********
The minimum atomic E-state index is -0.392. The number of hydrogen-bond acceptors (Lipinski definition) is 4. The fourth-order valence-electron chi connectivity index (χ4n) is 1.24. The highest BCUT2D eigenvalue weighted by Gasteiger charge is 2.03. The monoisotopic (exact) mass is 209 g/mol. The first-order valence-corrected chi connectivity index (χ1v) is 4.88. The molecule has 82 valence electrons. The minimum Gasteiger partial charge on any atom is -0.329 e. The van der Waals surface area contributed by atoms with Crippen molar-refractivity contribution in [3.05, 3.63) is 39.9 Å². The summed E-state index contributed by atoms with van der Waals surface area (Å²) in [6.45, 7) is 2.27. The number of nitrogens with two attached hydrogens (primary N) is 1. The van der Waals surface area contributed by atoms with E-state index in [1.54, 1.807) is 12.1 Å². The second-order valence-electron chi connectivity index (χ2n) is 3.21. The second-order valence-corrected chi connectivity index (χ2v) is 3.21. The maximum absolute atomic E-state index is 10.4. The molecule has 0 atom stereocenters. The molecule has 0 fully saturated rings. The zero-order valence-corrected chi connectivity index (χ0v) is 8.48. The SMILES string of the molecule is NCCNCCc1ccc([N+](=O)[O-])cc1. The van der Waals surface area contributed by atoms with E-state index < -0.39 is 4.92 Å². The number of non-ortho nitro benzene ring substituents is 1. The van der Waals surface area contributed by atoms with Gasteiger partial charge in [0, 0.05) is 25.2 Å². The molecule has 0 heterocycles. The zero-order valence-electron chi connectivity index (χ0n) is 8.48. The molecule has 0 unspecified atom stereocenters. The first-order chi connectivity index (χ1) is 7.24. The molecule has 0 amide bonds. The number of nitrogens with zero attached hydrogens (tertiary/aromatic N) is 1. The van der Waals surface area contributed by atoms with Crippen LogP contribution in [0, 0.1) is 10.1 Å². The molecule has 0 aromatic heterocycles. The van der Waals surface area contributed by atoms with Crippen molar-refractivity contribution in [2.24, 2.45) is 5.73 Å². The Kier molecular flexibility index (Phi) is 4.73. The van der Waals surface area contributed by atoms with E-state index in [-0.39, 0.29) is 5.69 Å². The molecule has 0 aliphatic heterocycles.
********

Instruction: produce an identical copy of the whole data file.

The minimum atomic E-state index is -0.392. The number of hydrogen-bond acceptors (Lipinski definition) is 4. The fourth-order valence-electron chi connectivity index (χ4n) is 1.24. The highest BCUT2D eigenvalue weighted by Gasteiger charge is 2.03. The monoisotopic (exact) mass is 209 g/mol. The first-order valence-corrected chi connectivity index (χ1v) is 4.88. The molecule has 82 valence electrons. The minimum Gasteiger partial charge on any atom is -0.329 e. The van der Waals surface area contributed by atoms with Crippen molar-refractivity contribution in [3.05, 3.63) is 39.9 Å². The summed E-state index contributed by atoms with van der Waals surface area (Å²) in [6.45, 7) is 2.27. The number of nitrogens with two attached hydrogens (primary N) is 1. The van der Waals surface area contributed by atoms with E-state index in [1.54, 1.807) is 12.1 Å². The second-order valence-electron chi connectivity index (χ2n) is 3.21. The second-order valence-corrected chi connectivity index (χ2v) is 3.21. The maximum absolute atomic E-state index is 10.4. The molecule has 0 atom stereocenters. The molecule has 0 fully saturated rings. The zero-order valence-corrected chi connectivity index (χ0v) is 8.48. The SMILES string of the molecule is NCCNCCc1ccc([N+](=O)[O-])cc1. The van der Waals surface area contributed by atoms with E-state index < -0.39 is 4.92 Å². The number of non-ortho nitro benzene ring substituents is 1. The van der Waals surface area contributed by atoms with Gasteiger partial charge in [0, 0.05) is 25.2 Å². The molecule has 0 heterocycles. The zero-order valence-electron chi connectivity index (χ0n) is 8.48. The molecule has 0 unspecified atom stereocenters. The first-order chi connectivity index (χ1) is 7.24. The molecule has 0 amide bonds. The number of nitrogens with zero attached hydrogens (tertiary/aromatic N) is 1. The van der Waals surface area contributed by atoms with Crippen LogP contribution in [0, 0.1) is 10.1 Å². The molecule has 0 aromatic heterocycles. The van der Waals surface area contributed by atoms with Crippen molar-refractivity contribution in [2.24, 2.45) is 5.73 Å². The Kier molecular flexibility index (Phi) is 4.73. The van der Waals surface area contributed by atoms with E-state index in [-0.39, 0.29) is 5.69 Å². The molecule has 0 aliphatic heterocycles.